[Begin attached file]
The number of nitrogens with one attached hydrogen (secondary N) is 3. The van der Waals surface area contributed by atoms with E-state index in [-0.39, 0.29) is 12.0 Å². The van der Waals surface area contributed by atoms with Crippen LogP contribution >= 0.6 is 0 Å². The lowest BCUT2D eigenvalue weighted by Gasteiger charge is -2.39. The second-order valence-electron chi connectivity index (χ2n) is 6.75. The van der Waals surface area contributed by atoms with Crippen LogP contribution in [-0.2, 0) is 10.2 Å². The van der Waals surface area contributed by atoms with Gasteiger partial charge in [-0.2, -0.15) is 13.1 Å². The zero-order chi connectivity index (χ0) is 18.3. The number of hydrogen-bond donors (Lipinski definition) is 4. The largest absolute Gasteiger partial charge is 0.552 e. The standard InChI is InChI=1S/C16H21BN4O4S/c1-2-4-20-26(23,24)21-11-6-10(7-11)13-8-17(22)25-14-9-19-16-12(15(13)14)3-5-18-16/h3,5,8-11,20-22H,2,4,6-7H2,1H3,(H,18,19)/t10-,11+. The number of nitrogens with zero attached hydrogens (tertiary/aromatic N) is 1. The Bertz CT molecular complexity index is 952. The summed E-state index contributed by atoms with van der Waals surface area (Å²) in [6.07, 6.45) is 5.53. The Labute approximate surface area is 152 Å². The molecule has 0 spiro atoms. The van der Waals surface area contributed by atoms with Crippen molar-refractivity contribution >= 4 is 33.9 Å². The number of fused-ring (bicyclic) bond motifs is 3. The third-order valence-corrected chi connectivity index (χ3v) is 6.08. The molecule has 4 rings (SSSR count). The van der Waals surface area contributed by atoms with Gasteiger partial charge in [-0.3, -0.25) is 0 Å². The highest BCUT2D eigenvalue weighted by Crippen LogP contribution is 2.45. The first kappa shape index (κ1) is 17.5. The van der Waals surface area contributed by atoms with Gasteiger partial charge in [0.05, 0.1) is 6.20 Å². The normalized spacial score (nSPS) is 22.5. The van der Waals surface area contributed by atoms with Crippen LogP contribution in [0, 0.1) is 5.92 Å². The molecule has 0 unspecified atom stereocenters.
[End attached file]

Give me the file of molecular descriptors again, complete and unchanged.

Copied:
The number of nitrogens with one attached hydrogen (secondary N) is 3. The van der Waals surface area contributed by atoms with E-state index in [-0.39, 0.29) is 12.0 Å². The van der Waals surface area contributed by atoms with Crippen LogP contribution >= 0.6 is 0 Å². The lowest BCUT2D eigenvalue weighted by Gasteiger charge is -2.39. The second-order valence-electron chi connectivity index (χ2n) is 6.75. The van der Waals surface area contributed by atoms with Crippen LogP contribution in [-0.2, 0) is 10.2 Å². The van der Waals surface area contributed by atoms with Gasteiger partial charge in [-0.2, -0.15) is 13.1 Å². The zero-order chi connectivity index (χ0) is 18.3. The number of hydrogen-bond donors (Lipinski definition) is 4. The largest absolute Gasteiger partial charge is 0.552 e. The standard InChI is InChI=1S/C16H21BN4O4S/c1-2-4-20-26(23,24)21-11-6-10(7-11)13-8-17(22)25-14-9-19-16-12(15(13)14)3-5-18-16/h3,5,8-11,20-22H,2,4,6-7H2,1H3,(H,18,19)/t10-,11+. The number of nitrogens with zero attached hydrogens (tertiary/aromatic N) is 1. The Bertz CT molecular complexity index is 952. The summed E-state index contributed by atoms with van der Waals surface area (Å²) in [6.07, 6.45) is 5.53. The Labute approximate surface area is 152 Å². The molecule has 0 spiro atoms. The van der Waals surface area contributed by atoms with Crippen molar-refractivity contribution >= 4 is 33.9 Å². The number of fused-ring (bicyclic) bond motifs is 3. The third-order valence-corrected chi connectivity index (χ3v) is 6.08. The molecule has 4 rings (SSSR count). The van der Waals surface area contributed by atoms with Gasteiger partial charge in [-0.3, -0.25) is 0 Å². The highest BCUT2D eigenvalue weighted by Crippen LogP contribution is 2.45. The first kappa shape index (κ1) is 17.5. The van der Waals surface area contributed by atoms with Gasteiger partial charge in [0.05, 0.1) is 6.20 Å². The normalized spacial score (nSPS) is 22.5. The van der Waals surface area contributed by atoms with Crippen LogP contribution in [0, 0.1) is 5.92 Å². The molecule has 0 unspecified atom stereocenters.